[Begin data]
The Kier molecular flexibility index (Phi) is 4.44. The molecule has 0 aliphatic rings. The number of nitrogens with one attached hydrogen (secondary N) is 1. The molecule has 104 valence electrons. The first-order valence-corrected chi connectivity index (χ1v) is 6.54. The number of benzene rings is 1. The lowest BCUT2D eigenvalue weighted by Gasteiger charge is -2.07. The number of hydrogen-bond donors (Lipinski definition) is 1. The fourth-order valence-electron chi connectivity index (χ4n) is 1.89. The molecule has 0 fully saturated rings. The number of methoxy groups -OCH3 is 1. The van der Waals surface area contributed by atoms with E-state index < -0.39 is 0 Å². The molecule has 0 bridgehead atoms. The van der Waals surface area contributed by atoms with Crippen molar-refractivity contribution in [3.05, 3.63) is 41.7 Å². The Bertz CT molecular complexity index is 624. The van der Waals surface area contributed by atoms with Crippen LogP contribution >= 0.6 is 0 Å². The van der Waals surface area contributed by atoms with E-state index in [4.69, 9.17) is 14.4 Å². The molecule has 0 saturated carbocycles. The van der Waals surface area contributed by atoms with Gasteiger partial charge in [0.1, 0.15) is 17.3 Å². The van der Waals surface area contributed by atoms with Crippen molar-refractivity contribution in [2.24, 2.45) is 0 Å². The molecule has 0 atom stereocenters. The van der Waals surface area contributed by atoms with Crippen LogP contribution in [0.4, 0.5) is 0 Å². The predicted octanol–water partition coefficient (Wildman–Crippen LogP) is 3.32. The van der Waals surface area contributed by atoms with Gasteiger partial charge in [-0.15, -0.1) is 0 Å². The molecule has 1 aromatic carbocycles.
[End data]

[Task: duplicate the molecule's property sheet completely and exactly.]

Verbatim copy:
The Kier molecular flexibility index (Phi) is 4.44. The molecule has 0 aliphatic rings. The number of nitrogens with one attached hydrogen (secondary N) is 1. The molecule has 104 valence electrons. The first-order valence-corrected chi connectivity index (χ1v) is 6.54. The number of benzene rings is 1. The lowest BCUT2D eigenvalue weighted by Gasteiger charge is -2.07. The number of hydrogen-bond donors (Lipinski definition) is 1. The fourth-order valence-electron chi connectivity index (χ4n) is 1.89. The molecule has 0 fully saturated rings. The number of methoxy groups -OCH3 is 1. The van der Waals surface area contributed by atoms with E-state index < -0.39 is 0 Å². The molecule has 0 bridgehead atoms. The van der Waals surface area contributed by atoms with Crippen molar-refractivity contribution in [3.05, 3.63) is 41.7 Å². The Bertz CT molecular complexity index is 624. The van der Waals surface area contributed by atoms with Crippen LogP contribution >= 0.6 is 0 Å². The van der Waals surface area contributed by atoms with E-state index in [4.69, 9.17) is 14.4 Å². The molecule has 0 saturated carbocycles. The van der Waals surface area contributed by atoms with Gasteiger partial charge in [0.1, 0.15) is 17.3 Å². The van der Waals surface area contributed by atoms with Crippen molar-refractivity contribution in [2.24, 2.45) is 0 Å². The molecule has 0 atom stereocenters. The van der Waals surface area contributed by atoms with Crippen LogP contribution in [0.4, 0.5) is 0 Å². The predicted octanol–water partition coefficient (Wildman–Crippen LogP) is 3.32. The van der Waals surface area contributed by atoms with Gasteiger partial charge in [-0.15, -0.1) is 0 Å². The molecule has 1 aromatic carbocycles.